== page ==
It’s only chemistry

From back in 2014 I recall this tale of learning to cook that came to light over a few pitchers of margaritas while overlooking a sunset on a Florida Beach.

“It’s simply chemistry. No challenge,” explained one young wit in response to his mother’s inquiry as to why he never bothered to include anything from that genre in his gastronomic delights.

“That may explain some of my failures,” concluded Diane during the discussion on delightful desserts.

“I was banned from the chem lab for blowing up too many experiments,” she recalled pointing to a couple of minor scars and explaining the nervous breakdown one of her teachers had suffered.

Her last attempt – a couple of decades back – at making a special dessert had included a brush with disaster.

“I’m bringing Ian home for supper after the bonspiel. Why not make him a special treat. He really loves homemade butter tarts. Bye,” said Don as he hurried out the door.

“But…but I don’t know how to make butter tarts,” gasped Diane as the door slammed. Too late. She’d have to use a lifeline and call a friend.

“Oh there’s nothing to it. Here’s a good recipe,” explained the friend too rushed to come over and help, but willing to offer quick advice.

“But I can’t make good pastry shells. Even the dog wouldn’t eat the last pie I made,” cried Diane, fear gripping her now shaken confidence.

“Don’t be silly wasting your time on making pastry. Buy the frozen shells that are oven ready. Better than homemade and simple. Gotta go,” breezed the lifeline hanging up.

The trip to the grocery store obtained a couple of dozen shells, the last in stock. “Most cooks make their own,” sneered the checkout clerk- a male obviously with no conception of the time constraints on most homemakers.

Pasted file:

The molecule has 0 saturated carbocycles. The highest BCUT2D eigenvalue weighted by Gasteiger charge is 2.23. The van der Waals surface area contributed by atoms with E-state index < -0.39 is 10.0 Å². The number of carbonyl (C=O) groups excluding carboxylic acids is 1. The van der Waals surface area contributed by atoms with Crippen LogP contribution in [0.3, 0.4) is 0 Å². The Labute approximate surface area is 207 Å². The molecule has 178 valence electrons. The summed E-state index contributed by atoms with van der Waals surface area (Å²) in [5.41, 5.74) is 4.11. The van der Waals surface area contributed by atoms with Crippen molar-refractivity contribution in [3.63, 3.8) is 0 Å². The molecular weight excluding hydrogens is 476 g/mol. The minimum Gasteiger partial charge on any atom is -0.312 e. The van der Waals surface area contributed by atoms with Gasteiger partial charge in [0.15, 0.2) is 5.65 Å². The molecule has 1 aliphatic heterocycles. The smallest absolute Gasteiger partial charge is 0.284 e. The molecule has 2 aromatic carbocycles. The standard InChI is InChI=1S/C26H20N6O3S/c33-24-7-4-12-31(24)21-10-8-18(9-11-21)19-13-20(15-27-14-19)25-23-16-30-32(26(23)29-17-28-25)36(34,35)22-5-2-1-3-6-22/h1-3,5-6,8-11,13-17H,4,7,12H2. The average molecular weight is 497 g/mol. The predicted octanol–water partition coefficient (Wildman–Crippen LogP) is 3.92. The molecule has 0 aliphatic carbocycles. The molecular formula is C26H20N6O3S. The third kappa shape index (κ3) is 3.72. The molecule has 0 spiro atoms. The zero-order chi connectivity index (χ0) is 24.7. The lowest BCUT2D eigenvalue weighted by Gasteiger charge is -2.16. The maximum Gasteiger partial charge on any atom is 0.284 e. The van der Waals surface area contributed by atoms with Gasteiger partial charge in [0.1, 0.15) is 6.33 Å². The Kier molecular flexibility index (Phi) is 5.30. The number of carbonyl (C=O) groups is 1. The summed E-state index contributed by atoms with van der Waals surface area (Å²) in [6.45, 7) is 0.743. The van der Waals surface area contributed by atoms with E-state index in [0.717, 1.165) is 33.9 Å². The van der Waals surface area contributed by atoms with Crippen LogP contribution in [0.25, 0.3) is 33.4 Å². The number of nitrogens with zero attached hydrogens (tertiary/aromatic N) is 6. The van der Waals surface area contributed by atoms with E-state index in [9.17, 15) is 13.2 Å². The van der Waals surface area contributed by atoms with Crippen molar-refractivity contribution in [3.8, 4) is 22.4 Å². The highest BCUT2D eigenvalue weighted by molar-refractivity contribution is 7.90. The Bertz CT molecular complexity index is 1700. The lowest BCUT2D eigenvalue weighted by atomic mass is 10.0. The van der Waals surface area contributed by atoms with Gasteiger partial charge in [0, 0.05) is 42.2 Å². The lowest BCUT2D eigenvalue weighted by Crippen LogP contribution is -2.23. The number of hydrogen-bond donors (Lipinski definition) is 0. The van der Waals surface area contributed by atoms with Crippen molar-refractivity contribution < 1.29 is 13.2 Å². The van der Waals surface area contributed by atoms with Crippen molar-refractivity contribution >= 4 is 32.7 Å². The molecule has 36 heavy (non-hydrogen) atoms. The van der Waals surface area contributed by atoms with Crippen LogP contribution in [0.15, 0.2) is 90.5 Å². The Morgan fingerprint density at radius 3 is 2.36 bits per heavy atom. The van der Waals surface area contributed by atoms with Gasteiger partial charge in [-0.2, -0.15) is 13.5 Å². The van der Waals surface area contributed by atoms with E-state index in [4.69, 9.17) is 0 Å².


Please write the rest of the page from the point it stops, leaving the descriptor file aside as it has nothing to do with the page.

It only took two more trips to the market to gather the rest of the required ingredients. It was now noon. Time to get at it.

“Separate the frozen shells and place on a cookie sheet. Insert filling. Bake until golden brown” were the instructions. Easy as pie.

An hour and a half later Diane had managed to separate the pastry shells from their individual foil cups. It was devilishly difficult. Her young daughter absconded with the aluminum forms to play house.

Things began to go downhill when Diane scooped extra large servings of the hot, diabetic shock inducing gooey mixture into the now sagging pastry shells. She quickly popped the first dozen into the preheated oven and waited on results.

She didn’t have long to wait. The smoke alarm began shrieking ten minutes in. A quick inspection showed flames engulfing the cookie sheets as a waterfall of filling cascaded onto the hot burner. The fire extinguisher and an open door brought a semblance of order.

“No dear you LEAVE the pastry shells in the foil cups,” explained mother during the emergency consultation.


An emergency search for the discarded foil cups found them all nicely crinkled up. It only took another half hour to straighten a dozen of them out and squish the sagging pastry shells back into them. There was enough filling left for this batch, but it took another half hour to scrape the oven clean enough to use without a major flare up.

The first batch welded to the cookie sheet was simply slung out into the back yard. The second baking went off without a hitch. Golden brown and sticky, bubbly hot fresh out of the oven when hubby and Ian rolled in.

“My these are wonderful,” enthused Ian as he and Don gobbled down the better part of the tray full.

“I’m surprised. I just remember you blowing up things in the chem. Lab and baking’s just chemistry,” commented Ian in his worldly wise way.

“What are the ravens and the neighbour’s dog fighting over in the back?” wondered Don glancing out the kitchen window.